the plan for today: tarn hows walk. after our “fawlty tower” breakfast (today yoghurt is binary: we either order it or not, but the idea that both of us wanted to have a yoghurt each seems to be beyond the staff, we only get one) we go by easy-merc to hawkshead, the starting point of our tour today…we know that there is a national park car park at the end of the village and sure enough after a fun-to-drive, winding road (starting almost right outside our hotel) we spot the sign pointing to the car park, follow it dutifully and expectantly — and end up on the road leading to near and far sawrey…hmm…somehow we missed that parking lot…so, turn around and try the only possible other road and…yes, we end up on the car park (later we see that there is a sign pointing in the right direction, but it’s hiding in leaves borrowed from the close-by hedge)…the pay-and-display at hawkshead is a bit dear: GBP 1.20 per hour and no changing machine in view: so we scrape together our last coins and pay for 3 hours with the plan of having a look at the wares on display at hawkshead , doing the odd bit of shopping and having a cup of tea, getting some change out of that, and top up the park-and-display before embarking on the walk…

well, to cut a long story short: we do shop at hawkshead , we do have a browse through the local bookshop, and we do have tea at the minstrels’ gallery —however, we do not do the walk: instead we drive on (after our 3 hours are almost over) to near sawrey to visit beatrix potter’s farm house…which turns out to be closed today, but the garden is open! so, we park our easy-merc around the corner, and have a look: it’s suprisingly void of japanese tourists , considering the time of year; the japanese economy really must have taken a hit, we only encounter one or two japanese — compared with five years ago that is quite a difference. the garden itself is quite nice, i take quite a number of pictures and we enjoy the garden.

we go back the long way round: near sawrey – far sawrey – lakeside – fell foot park (short break for tea, and, just in time, to wait out a very intense shower) – bowness – windermere (pit stop at booth’s to take lots of mineral water on board) and back to our hotel.

a very nice, albeit lazy day…

grasmere, jumble room, rydal water

after our lazy day yesterday we decide to do the walk from ambleside along the river rothay rydal to pelter bridge then along the southern side of rydal water connecting up to grasmere water and ending up in grasmere — the route back then via town end, how end and white moss common to rydal hall and then via pelter bridge back to ambleside.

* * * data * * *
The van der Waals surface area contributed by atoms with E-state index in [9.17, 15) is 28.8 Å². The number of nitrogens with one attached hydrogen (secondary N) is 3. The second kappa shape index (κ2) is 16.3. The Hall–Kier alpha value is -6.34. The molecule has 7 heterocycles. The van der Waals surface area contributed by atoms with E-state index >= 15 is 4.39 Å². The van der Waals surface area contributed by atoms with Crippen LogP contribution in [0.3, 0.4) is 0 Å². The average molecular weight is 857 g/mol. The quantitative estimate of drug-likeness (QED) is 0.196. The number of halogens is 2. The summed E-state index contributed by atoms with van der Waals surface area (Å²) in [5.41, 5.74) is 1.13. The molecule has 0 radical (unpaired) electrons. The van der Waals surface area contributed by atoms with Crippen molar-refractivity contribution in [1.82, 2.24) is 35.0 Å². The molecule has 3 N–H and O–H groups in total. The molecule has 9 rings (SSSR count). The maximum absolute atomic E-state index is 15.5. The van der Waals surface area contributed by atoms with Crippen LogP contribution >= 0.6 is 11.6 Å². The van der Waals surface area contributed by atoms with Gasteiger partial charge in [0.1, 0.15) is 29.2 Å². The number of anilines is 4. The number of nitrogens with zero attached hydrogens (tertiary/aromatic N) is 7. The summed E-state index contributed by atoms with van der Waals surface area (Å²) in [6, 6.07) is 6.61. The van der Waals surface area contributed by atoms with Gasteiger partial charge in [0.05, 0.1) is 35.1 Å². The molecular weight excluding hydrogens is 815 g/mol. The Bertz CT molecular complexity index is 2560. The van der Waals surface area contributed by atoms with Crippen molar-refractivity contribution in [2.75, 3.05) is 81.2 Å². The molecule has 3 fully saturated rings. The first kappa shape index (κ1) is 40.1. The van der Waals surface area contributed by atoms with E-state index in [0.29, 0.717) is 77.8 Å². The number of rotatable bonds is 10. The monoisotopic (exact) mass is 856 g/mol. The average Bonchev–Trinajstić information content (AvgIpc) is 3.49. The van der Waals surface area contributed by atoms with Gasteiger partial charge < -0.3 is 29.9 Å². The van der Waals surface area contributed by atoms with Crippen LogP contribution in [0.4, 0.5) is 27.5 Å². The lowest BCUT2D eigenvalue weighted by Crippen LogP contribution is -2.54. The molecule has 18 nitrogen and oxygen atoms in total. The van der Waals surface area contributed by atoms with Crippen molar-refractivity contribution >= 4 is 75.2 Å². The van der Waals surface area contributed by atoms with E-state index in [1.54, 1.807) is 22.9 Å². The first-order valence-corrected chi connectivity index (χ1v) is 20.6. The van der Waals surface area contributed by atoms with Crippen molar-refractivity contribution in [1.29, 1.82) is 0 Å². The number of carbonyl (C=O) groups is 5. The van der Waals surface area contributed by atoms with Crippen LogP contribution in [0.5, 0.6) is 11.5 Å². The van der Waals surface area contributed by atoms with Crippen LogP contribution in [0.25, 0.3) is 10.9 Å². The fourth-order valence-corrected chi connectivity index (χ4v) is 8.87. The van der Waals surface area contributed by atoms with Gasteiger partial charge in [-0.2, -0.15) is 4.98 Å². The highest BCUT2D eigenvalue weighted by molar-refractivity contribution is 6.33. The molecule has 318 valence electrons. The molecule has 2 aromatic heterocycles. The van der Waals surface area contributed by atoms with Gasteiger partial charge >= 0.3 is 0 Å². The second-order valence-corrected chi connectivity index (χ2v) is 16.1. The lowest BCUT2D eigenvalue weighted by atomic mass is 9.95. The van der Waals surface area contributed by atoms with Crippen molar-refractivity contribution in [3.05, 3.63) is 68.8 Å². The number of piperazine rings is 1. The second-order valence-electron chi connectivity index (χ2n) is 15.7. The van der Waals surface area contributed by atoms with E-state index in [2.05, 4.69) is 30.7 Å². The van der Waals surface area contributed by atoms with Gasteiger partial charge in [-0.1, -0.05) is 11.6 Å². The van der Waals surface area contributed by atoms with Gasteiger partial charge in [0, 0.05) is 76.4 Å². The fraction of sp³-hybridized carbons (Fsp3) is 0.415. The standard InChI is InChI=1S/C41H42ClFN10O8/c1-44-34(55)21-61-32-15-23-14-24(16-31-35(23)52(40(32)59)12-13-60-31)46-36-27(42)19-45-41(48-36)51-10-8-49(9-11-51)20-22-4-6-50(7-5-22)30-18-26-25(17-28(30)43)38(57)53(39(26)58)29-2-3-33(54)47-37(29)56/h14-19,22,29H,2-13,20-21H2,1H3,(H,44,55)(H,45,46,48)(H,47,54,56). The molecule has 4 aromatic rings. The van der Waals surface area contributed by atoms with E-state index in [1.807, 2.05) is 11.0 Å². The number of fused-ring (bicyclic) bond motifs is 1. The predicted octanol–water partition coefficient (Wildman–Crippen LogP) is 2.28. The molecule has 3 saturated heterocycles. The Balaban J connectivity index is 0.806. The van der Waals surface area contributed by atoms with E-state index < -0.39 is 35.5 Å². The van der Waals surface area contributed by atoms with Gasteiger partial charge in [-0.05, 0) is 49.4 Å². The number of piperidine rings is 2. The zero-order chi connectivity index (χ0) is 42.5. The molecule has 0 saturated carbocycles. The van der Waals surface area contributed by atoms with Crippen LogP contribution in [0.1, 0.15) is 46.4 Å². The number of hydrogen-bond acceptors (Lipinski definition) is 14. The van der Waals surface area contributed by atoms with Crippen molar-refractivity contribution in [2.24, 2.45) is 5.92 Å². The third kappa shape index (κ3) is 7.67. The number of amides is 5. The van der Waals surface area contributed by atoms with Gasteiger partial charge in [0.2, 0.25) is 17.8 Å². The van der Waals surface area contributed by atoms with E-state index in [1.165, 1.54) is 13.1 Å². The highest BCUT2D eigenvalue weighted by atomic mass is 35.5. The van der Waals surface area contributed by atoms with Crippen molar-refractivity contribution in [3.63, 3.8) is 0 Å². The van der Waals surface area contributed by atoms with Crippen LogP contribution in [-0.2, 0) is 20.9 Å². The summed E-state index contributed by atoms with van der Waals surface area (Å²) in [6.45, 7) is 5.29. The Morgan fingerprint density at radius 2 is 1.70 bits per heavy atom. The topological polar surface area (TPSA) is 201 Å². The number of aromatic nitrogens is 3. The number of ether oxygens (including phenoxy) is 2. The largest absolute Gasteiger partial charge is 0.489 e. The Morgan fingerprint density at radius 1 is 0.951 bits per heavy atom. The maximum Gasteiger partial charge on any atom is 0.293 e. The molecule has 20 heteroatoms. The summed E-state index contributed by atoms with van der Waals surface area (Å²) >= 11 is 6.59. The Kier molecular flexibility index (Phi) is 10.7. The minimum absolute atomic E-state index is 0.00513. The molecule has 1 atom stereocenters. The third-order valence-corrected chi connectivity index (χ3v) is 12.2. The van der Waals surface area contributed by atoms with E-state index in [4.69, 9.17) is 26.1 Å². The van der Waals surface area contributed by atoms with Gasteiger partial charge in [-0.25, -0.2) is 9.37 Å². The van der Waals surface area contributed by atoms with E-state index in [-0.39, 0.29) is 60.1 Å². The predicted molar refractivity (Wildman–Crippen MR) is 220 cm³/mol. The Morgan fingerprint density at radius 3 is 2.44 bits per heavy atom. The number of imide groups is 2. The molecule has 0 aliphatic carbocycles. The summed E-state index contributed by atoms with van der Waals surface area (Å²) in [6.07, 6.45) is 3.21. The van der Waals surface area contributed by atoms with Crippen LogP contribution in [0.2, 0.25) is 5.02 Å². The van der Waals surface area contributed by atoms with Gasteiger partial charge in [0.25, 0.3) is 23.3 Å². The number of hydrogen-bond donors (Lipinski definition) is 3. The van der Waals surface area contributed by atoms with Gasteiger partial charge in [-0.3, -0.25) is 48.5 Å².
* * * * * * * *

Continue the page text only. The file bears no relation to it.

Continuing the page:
after breakfast we start off. the weather is quite nice for walking: not too much sun, quite a bit of cloud cover, so it’s not too hot. instead of taking the little road along the rothay river west of ambleside, we first make a little detour through town (today the putting-green-cum-crazy-golf seems to have selected the UK timezone: the gate to ambleside is open, so we take that “shortcut”) to stock up on mineral water for the walk — and i acquire a little compass, just in case… (and prompt forget to consult it the one time we could have made really good use of it) then we go past the glasshouse café, turn left towards the west and reach the rothay river via a short walk across the greens. from now on we follow the rothay as it winds its way northwards towards pelter bridge. the view from loughrigg holme towards ambleside seems straight out of a agatha christie mystery, oozing prototypical english landscape.

it’s slowly become overcast, the sun still manages to get a word in edge-wise, but the clouds clearly decided that today they get to play as well…so when we walk along the southern shore of rydal water and on below loughrigg terrace to grasmere water, it’s occasionally quite chilly and we are glad that we have our fleeces with us.

a number of duck and geese families are currently using grasmere water as their kindergarten and the parents are quite protective: most of the time an excited “naaat–naaat-naaat” flings through the air…quite a bit noisy those “naat-naats”.

we reach grasmere in time for a late lunch in the jumble room café : it still is as amiable, relaxed, and cosy as five years ago — inspite of having just been awarded the les routier north west restaurant of the year 2003/4 the staff are still down to earth and friendly as ever!…and, the food is excellent as we remembered it (in contrast to the glashouse café in ambleside that has turned from a nice, pleasant place to stay into a tourist trap, not even serving tea or coffee between lunch and dinner time). nice to see people doing a great job, being (righteously) proud of their work, but not going over the top and staying who they are.

after an excellent lunch we make our way back through grasmere, past dove cottage (“wordsworth was here” written all over the place) and past white moss common along the north side of rydal water to rydal hall (already closed at 16:45, in time for the official 17:00 closing time) and then back via pelter bridge along the rothay to st mary’s church yard and back to our hotel.